Thursday, July 12, 2007

Tips To Prevent Cold Sore!

Fatigue can weaken your body's immune system thus can increase your potential for a cold sore episode. Make sleep, rest and relaxation a part of your day, every day.

Stress can weaken your immune system, allowing the dormant cold sore virus to come to the surface. Become more conscious of your physical health during stressful times and try to get plenty of rest, eat the right foods and participate in relaxing activities.

Cold Weather
Exposure to extremely cold weather and wind can dry out your lips and the sensitive area around your mouth. This exposure can trigger a cold sore. In extreme cold weather cover and protect your face and mouth - both with moisturizers and a scarf. Apart from that use gentle extra-moisturizing cleansers and hydrating masks to keep your skin moist and drink lots of water to keep your body hydrated.

Sun Exposure
Sure they're called cold sores, but they're often triggered by the sun. Sunlight and ultraviolet (UV) rays can damage skin and trigger cold sores. Where possible apply sunscreen and lip moisturizer - with UV-A and UV-B protection (SPF 15 or higher) and take note of reflection of sunlight from water and snow.

Hormonal changes due to menstruation can trigger cold sores. It may be that these hormonal changes can weaken your body's immune system. And while we can't control these changes, keep your body healthy by following a good eating habits and diet. Make sure your body is getting enough vitamins and minerals through your diet or supplements

Fever, Cold or Flu
A fever, a cold or the flu can weaken your body's immune system. Keep your immune system strong by eating healthy, taking vitamins and getting plenty of rest.

Tuesday, July 10, 2007

What Causes Cold Sores?

Cold sore can be triggered by trauma, fatigue, fever, cold/flu, hormones, sun exposure, cold weather or stress. A cold sore is the result of a compromised immune system. There is no real cure for a cold sore. All we can do is to make the best effort at making ourselves comfortable and reasonably well. Cold sores generally heal on their own without treatment within 8-10 days. But medications may slightly reduce the duration of cold sores and sometimes prevent a future outbreak.

For treatment of cold sores, the following medications may reduce the severity and duration of the outbreak.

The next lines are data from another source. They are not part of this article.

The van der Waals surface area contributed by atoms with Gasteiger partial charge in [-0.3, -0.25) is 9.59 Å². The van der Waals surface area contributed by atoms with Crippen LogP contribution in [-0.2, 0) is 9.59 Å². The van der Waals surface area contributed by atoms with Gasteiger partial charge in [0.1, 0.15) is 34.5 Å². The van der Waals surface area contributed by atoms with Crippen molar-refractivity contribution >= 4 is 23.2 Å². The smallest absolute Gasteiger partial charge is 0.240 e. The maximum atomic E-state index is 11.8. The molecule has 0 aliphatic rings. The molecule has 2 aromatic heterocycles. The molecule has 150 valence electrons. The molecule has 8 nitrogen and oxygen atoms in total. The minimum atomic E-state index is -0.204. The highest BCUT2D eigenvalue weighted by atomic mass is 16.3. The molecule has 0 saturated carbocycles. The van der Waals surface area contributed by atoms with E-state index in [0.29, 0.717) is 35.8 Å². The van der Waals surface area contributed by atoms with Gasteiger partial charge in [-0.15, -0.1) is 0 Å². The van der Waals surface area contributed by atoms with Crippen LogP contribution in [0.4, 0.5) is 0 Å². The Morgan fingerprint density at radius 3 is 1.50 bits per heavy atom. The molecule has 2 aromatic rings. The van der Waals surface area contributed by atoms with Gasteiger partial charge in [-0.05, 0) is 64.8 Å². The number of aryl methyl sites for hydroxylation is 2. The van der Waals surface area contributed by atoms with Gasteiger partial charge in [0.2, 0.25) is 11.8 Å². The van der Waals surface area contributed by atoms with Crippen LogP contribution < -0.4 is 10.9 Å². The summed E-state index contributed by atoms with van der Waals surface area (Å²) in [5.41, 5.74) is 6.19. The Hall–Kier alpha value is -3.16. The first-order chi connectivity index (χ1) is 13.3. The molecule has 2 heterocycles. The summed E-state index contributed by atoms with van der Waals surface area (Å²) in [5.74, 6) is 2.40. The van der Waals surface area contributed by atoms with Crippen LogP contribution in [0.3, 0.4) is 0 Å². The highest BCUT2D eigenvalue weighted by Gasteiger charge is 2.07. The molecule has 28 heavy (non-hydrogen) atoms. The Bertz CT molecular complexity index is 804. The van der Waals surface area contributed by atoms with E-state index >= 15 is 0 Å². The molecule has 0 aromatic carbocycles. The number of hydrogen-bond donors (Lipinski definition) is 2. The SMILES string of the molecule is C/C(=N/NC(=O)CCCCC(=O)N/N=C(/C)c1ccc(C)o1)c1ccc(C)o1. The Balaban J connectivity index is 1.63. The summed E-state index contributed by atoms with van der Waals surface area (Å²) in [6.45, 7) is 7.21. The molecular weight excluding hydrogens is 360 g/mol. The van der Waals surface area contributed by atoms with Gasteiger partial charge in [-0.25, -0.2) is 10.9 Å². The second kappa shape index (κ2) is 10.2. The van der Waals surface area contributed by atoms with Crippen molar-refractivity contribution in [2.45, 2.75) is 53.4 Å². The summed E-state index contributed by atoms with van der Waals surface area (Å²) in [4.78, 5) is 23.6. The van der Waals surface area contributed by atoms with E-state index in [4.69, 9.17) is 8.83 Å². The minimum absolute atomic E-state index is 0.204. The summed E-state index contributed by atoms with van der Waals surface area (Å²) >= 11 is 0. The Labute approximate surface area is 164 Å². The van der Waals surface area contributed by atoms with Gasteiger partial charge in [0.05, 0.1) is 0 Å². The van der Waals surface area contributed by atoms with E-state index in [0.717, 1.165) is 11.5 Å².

• Topical creams or ointments, which are available with or without a prescription, can reduce pain, itching, and healing time.
  • Oral antiviral medications, which are available by prescription, may be used when the first symptoms (such as burning or itching) develop. These medications have little effect once the sore develops.
No complementary medicines have been proved through scientific studies to be effective in the treatment or prevention of cold sores. But several complementary treatments are available if you wish to try an alternative way to ease your symptoms. Vitamin C, lysine supplements, and lemon balm are examples of complementary treatments that may provide some relief during a cold sore outbreak.

Lemon balm (Melissa officinalis) is a perennial herb in the mint family. It grows to 70-150 cm tall and its leaves have a gentle lemon scent.

Friday, July 6, 2007

What Is a Cold Sore?

Cold sores are caused by a viral infection named herpes simplex virus that attacks the skin and nervous system. Cold sores are small, painful, fluid-filled blisters usually on the mouth and last a week or 2. Although they're called cold sores, you don't need to have a cold to get one. Some people call them fever blisters, but you don't have to have a fever to have one, either. There are two types of herpes simplex infection: herpes simplex virus one (called HSV-1 for short) and herpes simplex virus two (called HSV-2 for short). Although both can cause cold sores around a person's mouth, most are caused by HSV-1